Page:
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Thu., Jan. 5, 2006

Let police handle high speed chases

For a second straight New Year’s advent, Kootenai County residents are left pondering an avoidable tragedy.

Last year, locals were stunned three days before the new year arrived by a shootout in a quiet Hayden neighborhood that claimed an angry resident accused of stealing beer kegs and left Coeur d’Alene police Officer Mike Kralicek severely wounded. The brave officer’s struggle to regain mobility and his place in the working world has been chronicled in The Spokesman-Review since he regained consciousness after being comatose for weeks.

On Sunday, a reported episode of road rage on the back roads of northern Kootenai County has caused many to wonder what the world is coming to. Tragically, an Athol family will be forever scarred by what appears from reports to be a temporary loss of sanity on one side and poor judgment on the other. In the end, an Athol wife and mother was dead and a Hayden man, with a poor driving record and a contempt for the law, was in jail facing several charges, including murder.

No one can stop another driver from behaving poorly. But a cool head can often prevent, for example, a near accident or a tailgating incident from escalating into road rage with serious consequences. The needless death of Vonette L. Larsen, 41, is a reminder that authorities are better trained and equipped to handle errant drivers than the average citizen – and that staying calm at the wheel during the current epidemic of road rage can save your life.

Although stories conflict in the latest tragedy, Larsen’s daughters did the right thing by calling authorities after Jonathan Wade Ellington, 44, allegedly tailgated them, stopped their vehicle and threatened to beat them up. Also, the young women did the right thing by summoning their parents by phone. Events took a tragic turn when the girls identified Ellington passing in his vehicle again, and the family pursued at speeds of up to 100 mph. A fatal decision was made when the daughters called 911 again to report the sighting, but the family ignored a command from authorities to stop chasing the other driver. Ultimately, Ellington reportedly steered off the road and later ran over and killed Larsen while trying to escape after being partially blocked by the Larsens’ vehicle.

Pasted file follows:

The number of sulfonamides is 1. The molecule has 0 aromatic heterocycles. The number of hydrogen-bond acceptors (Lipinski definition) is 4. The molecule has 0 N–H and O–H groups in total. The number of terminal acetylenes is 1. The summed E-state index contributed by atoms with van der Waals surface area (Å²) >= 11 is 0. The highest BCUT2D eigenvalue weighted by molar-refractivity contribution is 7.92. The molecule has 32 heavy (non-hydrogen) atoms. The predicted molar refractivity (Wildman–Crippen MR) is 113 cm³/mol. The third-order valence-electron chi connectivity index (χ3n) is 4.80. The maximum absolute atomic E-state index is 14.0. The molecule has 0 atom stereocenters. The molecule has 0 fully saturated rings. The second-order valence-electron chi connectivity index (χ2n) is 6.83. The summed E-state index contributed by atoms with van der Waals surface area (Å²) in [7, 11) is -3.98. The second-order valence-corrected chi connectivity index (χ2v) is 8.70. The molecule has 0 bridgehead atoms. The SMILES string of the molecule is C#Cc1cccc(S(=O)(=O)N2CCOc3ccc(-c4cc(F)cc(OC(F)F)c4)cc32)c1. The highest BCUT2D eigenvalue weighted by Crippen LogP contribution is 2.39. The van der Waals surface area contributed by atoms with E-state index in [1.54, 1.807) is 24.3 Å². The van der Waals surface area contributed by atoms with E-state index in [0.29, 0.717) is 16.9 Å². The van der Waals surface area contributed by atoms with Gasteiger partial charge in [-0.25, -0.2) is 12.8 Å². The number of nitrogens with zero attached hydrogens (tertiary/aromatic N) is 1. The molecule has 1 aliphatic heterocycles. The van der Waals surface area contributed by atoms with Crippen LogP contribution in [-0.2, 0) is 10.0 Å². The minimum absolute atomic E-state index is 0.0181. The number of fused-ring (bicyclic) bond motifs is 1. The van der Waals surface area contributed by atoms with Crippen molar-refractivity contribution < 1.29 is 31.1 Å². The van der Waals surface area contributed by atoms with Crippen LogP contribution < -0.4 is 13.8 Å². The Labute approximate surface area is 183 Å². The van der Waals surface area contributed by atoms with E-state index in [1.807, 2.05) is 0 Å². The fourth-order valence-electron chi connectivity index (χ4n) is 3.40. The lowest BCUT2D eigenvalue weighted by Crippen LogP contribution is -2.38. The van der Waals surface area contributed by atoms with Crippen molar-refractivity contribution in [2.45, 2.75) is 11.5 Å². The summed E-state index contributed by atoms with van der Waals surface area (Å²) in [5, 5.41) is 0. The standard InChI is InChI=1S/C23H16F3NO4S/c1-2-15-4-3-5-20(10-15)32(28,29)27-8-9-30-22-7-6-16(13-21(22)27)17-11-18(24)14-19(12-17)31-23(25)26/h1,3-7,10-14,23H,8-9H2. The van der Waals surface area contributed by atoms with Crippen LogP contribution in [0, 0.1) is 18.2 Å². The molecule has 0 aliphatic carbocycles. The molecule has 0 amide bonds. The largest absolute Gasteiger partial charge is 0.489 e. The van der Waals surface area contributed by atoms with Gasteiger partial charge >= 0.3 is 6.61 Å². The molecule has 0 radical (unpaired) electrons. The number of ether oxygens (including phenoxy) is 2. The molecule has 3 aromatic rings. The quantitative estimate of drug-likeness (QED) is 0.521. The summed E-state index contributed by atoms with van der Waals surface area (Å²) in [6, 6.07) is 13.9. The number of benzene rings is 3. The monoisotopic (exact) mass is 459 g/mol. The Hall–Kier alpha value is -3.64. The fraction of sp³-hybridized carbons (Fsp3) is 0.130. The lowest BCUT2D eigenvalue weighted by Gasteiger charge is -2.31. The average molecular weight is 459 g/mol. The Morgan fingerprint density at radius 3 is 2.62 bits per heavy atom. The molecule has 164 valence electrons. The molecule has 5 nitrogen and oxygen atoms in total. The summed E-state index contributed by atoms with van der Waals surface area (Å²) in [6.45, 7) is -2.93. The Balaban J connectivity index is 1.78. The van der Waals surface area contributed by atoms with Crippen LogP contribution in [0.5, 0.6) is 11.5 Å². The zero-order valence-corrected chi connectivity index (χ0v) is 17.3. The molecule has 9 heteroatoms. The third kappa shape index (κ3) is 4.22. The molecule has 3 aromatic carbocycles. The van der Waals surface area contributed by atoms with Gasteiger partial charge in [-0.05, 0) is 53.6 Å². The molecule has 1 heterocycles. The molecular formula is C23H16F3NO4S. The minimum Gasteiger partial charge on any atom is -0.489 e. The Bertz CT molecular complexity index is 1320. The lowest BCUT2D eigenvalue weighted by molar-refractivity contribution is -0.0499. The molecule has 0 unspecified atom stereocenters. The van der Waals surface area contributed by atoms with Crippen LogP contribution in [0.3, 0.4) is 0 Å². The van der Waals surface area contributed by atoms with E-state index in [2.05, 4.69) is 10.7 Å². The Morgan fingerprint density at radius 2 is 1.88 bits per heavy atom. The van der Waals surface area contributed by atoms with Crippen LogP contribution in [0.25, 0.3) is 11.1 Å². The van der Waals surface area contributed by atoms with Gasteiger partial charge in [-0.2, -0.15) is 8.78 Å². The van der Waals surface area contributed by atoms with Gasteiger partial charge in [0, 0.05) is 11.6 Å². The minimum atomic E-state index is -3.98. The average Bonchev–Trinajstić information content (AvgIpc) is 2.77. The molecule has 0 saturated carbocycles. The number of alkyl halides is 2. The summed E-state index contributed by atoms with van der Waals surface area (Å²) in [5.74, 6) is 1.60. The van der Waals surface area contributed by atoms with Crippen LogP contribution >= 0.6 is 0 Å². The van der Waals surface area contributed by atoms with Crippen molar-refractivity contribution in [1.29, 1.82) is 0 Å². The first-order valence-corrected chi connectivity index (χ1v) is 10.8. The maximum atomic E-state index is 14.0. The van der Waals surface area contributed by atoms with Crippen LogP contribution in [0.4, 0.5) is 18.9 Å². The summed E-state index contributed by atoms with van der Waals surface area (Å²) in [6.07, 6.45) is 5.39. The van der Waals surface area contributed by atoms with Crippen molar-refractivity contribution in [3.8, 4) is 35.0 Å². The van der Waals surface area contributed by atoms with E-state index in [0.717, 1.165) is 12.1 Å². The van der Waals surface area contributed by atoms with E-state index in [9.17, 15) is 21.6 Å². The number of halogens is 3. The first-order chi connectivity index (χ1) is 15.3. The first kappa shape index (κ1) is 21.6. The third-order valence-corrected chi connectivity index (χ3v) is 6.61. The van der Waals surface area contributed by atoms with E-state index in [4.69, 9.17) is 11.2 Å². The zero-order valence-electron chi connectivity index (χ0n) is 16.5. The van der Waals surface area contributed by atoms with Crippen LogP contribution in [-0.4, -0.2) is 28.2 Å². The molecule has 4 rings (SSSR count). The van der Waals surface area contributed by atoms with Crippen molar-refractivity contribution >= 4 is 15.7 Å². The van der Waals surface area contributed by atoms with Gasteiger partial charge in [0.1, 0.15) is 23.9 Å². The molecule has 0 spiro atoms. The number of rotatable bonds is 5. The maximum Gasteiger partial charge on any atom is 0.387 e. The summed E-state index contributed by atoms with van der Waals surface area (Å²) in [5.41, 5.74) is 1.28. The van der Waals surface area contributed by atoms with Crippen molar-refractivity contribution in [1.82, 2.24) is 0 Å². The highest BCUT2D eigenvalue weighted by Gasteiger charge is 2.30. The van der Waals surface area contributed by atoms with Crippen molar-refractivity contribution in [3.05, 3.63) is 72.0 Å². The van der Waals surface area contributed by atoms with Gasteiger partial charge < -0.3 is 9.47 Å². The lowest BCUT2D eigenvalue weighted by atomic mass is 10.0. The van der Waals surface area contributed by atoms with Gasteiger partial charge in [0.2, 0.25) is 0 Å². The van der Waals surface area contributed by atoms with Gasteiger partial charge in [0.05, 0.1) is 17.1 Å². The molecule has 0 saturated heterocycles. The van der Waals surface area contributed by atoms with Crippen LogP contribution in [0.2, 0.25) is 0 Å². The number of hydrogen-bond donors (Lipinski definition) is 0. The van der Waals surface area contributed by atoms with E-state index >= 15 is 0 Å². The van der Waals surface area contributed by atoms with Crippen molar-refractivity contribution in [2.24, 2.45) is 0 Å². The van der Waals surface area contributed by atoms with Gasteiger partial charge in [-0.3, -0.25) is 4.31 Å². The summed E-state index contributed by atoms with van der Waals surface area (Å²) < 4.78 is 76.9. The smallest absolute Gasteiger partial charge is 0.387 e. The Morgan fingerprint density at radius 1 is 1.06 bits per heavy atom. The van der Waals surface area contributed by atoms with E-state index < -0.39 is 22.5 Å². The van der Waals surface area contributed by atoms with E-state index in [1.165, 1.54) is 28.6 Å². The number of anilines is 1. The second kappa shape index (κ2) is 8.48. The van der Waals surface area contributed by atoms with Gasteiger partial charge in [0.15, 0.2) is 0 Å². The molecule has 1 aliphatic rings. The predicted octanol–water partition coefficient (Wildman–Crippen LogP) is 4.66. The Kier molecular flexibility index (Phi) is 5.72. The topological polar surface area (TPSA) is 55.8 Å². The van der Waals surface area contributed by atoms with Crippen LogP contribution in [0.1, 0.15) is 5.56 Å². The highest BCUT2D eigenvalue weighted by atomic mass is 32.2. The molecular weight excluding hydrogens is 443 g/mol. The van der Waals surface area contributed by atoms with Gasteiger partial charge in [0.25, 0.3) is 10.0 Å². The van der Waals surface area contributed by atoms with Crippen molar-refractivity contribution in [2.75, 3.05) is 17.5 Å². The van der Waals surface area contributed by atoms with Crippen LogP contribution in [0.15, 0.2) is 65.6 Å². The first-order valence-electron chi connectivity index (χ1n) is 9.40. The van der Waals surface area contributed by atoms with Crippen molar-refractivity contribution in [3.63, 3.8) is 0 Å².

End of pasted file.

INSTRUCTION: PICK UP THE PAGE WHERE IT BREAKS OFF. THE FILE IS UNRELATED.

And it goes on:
The courts will decide whether Ellington is completely to blame for Larsen’s death – or whether the split-second decision by Larsen’s husband, Joel, to fire a .44-caliber handgun at the fleeing Ellington was a factor. The surviving Larsens, meanwhile, are sentenced to the awful fate of spending their lives reliving the horrible sequence of events that led to Vonette Larsen’s death.

Every motorist can learn important lessons from this family catastrophe: Only police are qualified to pursue vehicles at high speeds. Road rage, indeed, can kill, but it’s often avoidable. No misconduct by another driver is worth putting you or your loved ones at risk. Sheriff’s Capt. Ben Wolfinger provided sage advice for anyone who may be tempted to take the law into his or her own hands: “Don’t get caught up in the reaction. Contact the police and let us deal with it.”

Words to live by.

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